LGBT in New Zealand

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A civil union ceremony in Wellington, December 2006.

New Zealand society is generally fairly relaxed in acceptance of gays and lesbians. The gay-friendly environment is epitomised by the fact that there are several Members of Parliament who belong to the LGBT community, gay rights are protected by the New Zealand Human Rights Act, and same-sex couples are able to marry as of 2013. Sex between men was only decriminalised in 1986.

Statistics New Zealand currently doesn't readily record the sexual orientation of people in New Zealand, meaning there are very limited statistics on New Zealand's LGBT population. However, at the 2006 Census, there were a recorded 12,300 people living in a same-sex couple in New Zealand - 5,300 male and 7,000 female.[1]

History[edit]

Same-sex relationships and activities appear to have been acceptable amongst pre-European Māori.[2] Some stories, for example that of Tutanekei and Tiki, seem to be about same-sex couples. A British missionary, Richard Davis, found homosexual relationships between men to be a familiar part of Maori life, and although homosexual relationships between women have not been well documented, they were certainly not condemned.[3] In modern New Zealand, a common label adopted by LGBT Māori is Takatāpui, a term that has been revived from pre-European times and popularised since Homosexual Law Reform in 1986. The term roughly translates into English as intimate partner of the same sex.

Some of the earliest European settlers in New Zealand were Christian missionaries who arrived in the early nineteenth century and eventually converted most of the Māori population to Christianity. They brought with them the Christian doctrine that homosexuality was sinful. Despite this, one missionary, William Yate, was sent back to England in disgrace after being caught engaging in sex with young Māori men.[4]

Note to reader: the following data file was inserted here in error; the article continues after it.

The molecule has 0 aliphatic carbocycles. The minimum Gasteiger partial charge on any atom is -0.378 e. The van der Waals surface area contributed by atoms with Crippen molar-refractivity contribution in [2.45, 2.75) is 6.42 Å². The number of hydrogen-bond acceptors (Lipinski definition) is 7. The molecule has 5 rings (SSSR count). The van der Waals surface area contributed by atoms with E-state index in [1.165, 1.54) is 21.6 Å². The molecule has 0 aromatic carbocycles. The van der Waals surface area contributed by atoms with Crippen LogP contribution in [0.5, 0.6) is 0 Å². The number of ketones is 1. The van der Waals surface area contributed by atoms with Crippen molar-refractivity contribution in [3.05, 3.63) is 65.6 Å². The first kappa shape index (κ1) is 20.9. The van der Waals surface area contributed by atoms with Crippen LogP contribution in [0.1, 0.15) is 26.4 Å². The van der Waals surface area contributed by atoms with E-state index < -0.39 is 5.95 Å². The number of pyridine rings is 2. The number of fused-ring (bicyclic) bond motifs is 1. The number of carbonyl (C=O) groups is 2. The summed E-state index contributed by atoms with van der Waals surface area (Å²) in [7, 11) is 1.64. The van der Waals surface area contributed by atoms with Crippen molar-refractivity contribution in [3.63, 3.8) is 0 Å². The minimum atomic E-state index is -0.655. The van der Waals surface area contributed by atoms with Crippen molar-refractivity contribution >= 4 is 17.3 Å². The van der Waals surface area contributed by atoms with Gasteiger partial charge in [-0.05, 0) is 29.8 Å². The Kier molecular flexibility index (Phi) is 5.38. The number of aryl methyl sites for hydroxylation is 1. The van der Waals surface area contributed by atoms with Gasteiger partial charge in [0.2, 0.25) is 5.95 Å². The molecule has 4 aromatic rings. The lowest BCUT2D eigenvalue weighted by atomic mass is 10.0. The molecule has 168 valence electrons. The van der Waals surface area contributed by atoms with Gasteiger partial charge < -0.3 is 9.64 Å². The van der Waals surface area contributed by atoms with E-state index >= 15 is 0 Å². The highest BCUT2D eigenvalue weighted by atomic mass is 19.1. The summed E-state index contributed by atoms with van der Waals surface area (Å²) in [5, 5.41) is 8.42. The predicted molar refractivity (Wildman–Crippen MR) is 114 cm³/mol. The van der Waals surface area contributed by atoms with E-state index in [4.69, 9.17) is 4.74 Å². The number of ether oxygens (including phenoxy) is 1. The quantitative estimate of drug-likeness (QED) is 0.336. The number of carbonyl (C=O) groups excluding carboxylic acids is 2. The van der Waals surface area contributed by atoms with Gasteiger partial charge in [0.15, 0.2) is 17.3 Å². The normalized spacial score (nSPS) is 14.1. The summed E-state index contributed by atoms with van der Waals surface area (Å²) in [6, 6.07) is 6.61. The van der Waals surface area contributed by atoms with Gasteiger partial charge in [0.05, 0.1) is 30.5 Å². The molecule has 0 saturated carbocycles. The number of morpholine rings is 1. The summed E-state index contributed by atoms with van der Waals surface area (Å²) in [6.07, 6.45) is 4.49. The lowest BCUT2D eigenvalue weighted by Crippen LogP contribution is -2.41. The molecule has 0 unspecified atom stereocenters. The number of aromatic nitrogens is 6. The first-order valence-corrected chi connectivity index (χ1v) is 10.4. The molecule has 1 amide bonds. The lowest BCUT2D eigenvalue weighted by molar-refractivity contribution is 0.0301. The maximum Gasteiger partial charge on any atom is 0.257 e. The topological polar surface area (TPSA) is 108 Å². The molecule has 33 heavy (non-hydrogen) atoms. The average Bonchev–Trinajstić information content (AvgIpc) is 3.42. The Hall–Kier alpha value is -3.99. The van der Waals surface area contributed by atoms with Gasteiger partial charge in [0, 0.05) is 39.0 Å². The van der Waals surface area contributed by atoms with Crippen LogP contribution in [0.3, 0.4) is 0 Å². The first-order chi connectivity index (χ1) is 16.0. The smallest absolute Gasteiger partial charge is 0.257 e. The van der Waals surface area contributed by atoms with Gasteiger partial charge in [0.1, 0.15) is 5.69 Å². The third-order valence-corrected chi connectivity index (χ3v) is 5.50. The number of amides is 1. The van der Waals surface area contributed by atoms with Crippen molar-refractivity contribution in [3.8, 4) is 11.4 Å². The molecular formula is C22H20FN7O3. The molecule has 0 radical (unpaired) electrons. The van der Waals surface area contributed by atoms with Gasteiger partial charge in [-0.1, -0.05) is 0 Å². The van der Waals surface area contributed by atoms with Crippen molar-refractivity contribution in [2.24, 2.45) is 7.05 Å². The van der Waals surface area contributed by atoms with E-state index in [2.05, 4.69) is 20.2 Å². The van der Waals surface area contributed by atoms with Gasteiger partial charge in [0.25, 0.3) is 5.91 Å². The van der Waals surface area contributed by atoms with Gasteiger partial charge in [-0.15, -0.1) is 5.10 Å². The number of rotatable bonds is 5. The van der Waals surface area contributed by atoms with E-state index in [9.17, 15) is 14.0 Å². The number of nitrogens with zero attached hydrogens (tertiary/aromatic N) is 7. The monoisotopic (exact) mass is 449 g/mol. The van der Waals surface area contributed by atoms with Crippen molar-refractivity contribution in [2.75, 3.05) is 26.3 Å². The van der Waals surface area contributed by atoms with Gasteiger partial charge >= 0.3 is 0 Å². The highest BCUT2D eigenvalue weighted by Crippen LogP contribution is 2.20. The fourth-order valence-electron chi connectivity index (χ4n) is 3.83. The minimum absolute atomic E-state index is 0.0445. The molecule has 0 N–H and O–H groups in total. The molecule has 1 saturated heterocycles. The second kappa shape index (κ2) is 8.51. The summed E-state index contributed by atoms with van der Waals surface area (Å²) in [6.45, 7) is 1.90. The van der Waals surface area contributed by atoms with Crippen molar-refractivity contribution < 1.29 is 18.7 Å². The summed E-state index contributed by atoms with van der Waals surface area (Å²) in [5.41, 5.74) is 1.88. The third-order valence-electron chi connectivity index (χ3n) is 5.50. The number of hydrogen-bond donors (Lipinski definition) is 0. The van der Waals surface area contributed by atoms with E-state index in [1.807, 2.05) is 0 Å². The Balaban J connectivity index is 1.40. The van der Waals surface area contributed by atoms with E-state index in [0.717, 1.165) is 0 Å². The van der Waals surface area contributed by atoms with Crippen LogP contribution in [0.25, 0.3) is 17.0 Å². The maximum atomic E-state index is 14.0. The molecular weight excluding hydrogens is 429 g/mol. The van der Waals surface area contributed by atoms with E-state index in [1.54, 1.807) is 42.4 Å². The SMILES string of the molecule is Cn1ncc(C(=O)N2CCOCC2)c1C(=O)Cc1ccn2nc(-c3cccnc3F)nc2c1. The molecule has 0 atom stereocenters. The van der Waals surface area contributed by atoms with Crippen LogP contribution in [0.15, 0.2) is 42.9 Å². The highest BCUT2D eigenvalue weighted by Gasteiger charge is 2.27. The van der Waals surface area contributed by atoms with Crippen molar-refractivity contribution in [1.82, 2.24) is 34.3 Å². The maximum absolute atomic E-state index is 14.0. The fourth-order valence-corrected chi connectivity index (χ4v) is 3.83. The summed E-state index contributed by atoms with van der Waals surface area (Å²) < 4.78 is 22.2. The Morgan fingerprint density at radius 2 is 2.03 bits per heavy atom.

When New Zealand became a British colony in 1840, British law was adopted in its entirety, making sex between males illegal and a capital offence. In 1893, all kinds of sexual activity between men was criminalised, with penalties including imprisonment, hard labour, and flogging.[5] Sexual acts between women were never made illegal, which could be the result of many social factors[which?] of the time.

Despite discriminatory laws, a small gay subculture developed. A number of gay men were involved in New Zealand's even smaller literary subculture, including Frank Sargeson. However even in these circles, homosexuality was not always accepted.[6] Lesbian subcultures are more difficult to detect, but in late 1971, the KG (Kamp Girls) club for lesbians was formed in Auckland.

Violence against gays and lesbians was often condoned. In 1964, Charles Aberhart was beaten to death in Christchurch's Hagley Park by a group of men who claimed he had propositioned them. They were tried for murder but found not guilty. As in many countries, homosexuals were often committed to mental institutions and given 'treatment' for what was rendered a mental illness.

In 1961, the Dorian Society was founded in Wellington. Two years later, it established a legal subcommittee out of which the Homosexual Law Reform Society emerged.[5] In 1972, the Gay Liberation Front was formed in Auckland by Ngahuia Te Awekotuku. In the following decades, numerous gay and lesbian rights groups were formed across New Zealand.[7]

After several attempts, the Homosexual Law Reform Act 1986 was passed, decriminalising sexual activity between men over the age of 16. In 1993, discrimination on the grounds of sexual orientation was outlawed. In 2004 the Civil Union Act was passed, giving same-sex couples an equivalent to marriage.[8] New Zealand was unique in passing homosexual law reform in the midst of the AIDS crisis. Supporters of reform argued that removing the stigma from homosexuality would help prevent the spread and aid the treatment of disease. AIDS has primarily affected the gay male community in New Zealand (since records began in 1985, 53.7 percent of new HIV cases have been reported to be acquired by "male homosexual contact".[9]), and gay men are prominent in AIDS fundraising and in running organisations such as the New Zealand AIDS Foundation.